Zlatan Ibrahimovic has a final shot at sporting immortality Wednesday morning (Singapore time).
He is already close. When he launched himself into Neverland with that surreal, sublime bicycle-kick goal against England, he almost touched the football gods.
Sweden's second leg against Portugal in their qualification play-off offers a nation a route to the World Cup.
But the contest offers one man a chance to become something more than a fascinating footnote in the Beautiful Game's history. Ibrahimovic (above) will become history.
For a footballer who has scaled the heights across Europe and scored Champions League goals for six different clubs, Ibrahimovic risks being categorised as one of football's greatest nearly men.
Domestic titles in Holland, Italy, Spain and France might suggest otherwise, but there is an asterisk after Ibrahimovic's name. He has never lifted the Champions League and he failed to score for Sweden at the 2006 World Cup.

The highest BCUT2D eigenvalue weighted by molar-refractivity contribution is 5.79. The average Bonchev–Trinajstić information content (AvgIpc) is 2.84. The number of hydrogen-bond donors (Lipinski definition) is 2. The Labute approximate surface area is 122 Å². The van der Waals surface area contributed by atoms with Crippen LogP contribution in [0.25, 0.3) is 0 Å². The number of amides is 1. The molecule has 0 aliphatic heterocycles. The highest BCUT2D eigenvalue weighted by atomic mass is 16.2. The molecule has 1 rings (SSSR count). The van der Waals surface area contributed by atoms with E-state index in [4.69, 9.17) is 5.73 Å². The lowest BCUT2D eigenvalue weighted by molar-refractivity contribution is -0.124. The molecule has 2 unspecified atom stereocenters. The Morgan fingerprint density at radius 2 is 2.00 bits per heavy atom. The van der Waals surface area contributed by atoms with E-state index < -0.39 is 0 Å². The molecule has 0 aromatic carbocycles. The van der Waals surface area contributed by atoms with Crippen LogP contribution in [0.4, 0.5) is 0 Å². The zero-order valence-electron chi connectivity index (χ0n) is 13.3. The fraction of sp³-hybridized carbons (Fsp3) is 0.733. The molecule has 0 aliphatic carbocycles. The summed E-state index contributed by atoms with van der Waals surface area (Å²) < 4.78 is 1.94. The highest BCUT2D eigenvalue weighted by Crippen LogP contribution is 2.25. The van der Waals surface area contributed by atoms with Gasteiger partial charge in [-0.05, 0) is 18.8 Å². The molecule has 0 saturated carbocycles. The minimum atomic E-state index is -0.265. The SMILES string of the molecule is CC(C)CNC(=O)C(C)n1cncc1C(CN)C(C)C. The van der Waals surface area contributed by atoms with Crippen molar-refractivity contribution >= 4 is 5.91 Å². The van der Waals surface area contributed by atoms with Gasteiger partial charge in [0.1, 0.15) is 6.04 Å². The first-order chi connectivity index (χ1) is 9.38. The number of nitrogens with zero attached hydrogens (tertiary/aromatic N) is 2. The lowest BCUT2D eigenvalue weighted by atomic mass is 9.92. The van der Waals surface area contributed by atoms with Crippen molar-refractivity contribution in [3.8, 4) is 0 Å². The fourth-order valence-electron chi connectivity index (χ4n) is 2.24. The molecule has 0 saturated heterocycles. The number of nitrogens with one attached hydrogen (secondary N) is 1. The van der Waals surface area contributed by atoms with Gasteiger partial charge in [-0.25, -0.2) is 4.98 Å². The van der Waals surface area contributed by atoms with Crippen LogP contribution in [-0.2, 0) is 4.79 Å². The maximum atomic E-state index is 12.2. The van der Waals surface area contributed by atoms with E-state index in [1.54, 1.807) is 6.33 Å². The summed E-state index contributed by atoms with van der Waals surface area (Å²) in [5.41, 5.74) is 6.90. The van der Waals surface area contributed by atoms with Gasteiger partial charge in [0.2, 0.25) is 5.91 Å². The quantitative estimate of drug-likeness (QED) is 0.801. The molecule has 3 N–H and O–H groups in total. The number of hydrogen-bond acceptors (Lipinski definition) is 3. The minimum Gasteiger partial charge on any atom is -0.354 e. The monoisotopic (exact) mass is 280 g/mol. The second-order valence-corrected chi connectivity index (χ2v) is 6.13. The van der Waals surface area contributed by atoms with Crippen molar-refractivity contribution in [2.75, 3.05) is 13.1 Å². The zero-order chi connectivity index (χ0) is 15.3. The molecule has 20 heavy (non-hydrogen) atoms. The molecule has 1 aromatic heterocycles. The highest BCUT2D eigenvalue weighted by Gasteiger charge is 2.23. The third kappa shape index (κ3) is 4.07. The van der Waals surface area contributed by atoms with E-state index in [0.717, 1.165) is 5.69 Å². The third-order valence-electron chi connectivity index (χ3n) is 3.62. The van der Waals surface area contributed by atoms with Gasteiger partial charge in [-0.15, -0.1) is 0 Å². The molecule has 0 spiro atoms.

But that's not the asterisk. His footnote might concern the financial side of his career rather than his form.
Money appears to motivate. Cash calls the shots and determines the clubs he deigns worthy of his presence.
Fair or not, that's the perception, underlined by his move to Paris St Germain.
Ibrahimovic sold his services to Middle Eastern billionaires bankrolling a club dominated by fashion houses rather than teams in a league not remotely close to matching the his standards.
That's Ibrahimovic's prerogative. He can play where he pleases.